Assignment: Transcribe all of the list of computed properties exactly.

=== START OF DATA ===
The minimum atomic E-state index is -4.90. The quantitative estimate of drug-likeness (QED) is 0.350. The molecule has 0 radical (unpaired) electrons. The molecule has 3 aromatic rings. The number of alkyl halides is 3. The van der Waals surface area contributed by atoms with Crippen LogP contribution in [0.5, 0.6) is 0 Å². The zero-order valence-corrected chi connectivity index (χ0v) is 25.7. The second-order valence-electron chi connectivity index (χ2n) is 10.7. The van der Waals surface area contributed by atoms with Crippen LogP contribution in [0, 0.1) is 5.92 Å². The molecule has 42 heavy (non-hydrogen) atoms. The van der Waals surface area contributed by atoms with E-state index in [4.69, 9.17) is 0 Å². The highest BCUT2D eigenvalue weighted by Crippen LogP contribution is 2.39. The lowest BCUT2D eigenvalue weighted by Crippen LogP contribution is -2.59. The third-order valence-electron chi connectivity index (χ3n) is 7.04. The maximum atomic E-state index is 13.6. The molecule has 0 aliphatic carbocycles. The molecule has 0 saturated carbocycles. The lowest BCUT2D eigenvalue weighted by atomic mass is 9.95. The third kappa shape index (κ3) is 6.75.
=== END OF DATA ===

The minimum atomic E-state index is -4.90. The quantitative estimate of drug-likeness (QED) is 0.350. The molecule has 0 radical (unpaired) electrons. The molecule has 3 aromatic rings. The number of alkyl halides is 3. The van der Waals surface area contributed by atoms with Crippen LogP contribution in [0.5, 0.6) is 0 Å². The zero-order valence-corrected chi connectivity index (χ0v) is 25.7. The second-order valence-electron chi connectivity index (χ2n) is 10.7. The van der Waals surface area contributed by atoms with Crippen LogP contribution in [0, 0.1) is 5.92 Å². The molecule has 42 heavy (non-hydrogen) atoms. The van der Waals surface area contributed by atoms with E-state index in [4.69, 9.17) is 0 Å². The highest BCUT2D eigenvalue weighted by Crippen LogP contribution is 2.39. The lowest BCUT2D eigenvalue weighted by Crippen LogP contribution is -2.59. The third-order valence-electron chi connectivity index (χ3n) is 7.04. The maximum atomic E-state index is 13.6. The molecule has 0 aliphatic carbocycles. The molecule has 0 saturated carbocycles. The lowest BCUT2D eigenvalue weighted by atomic mass is 9.95. The third kappa shape index (κ3) is 6.75.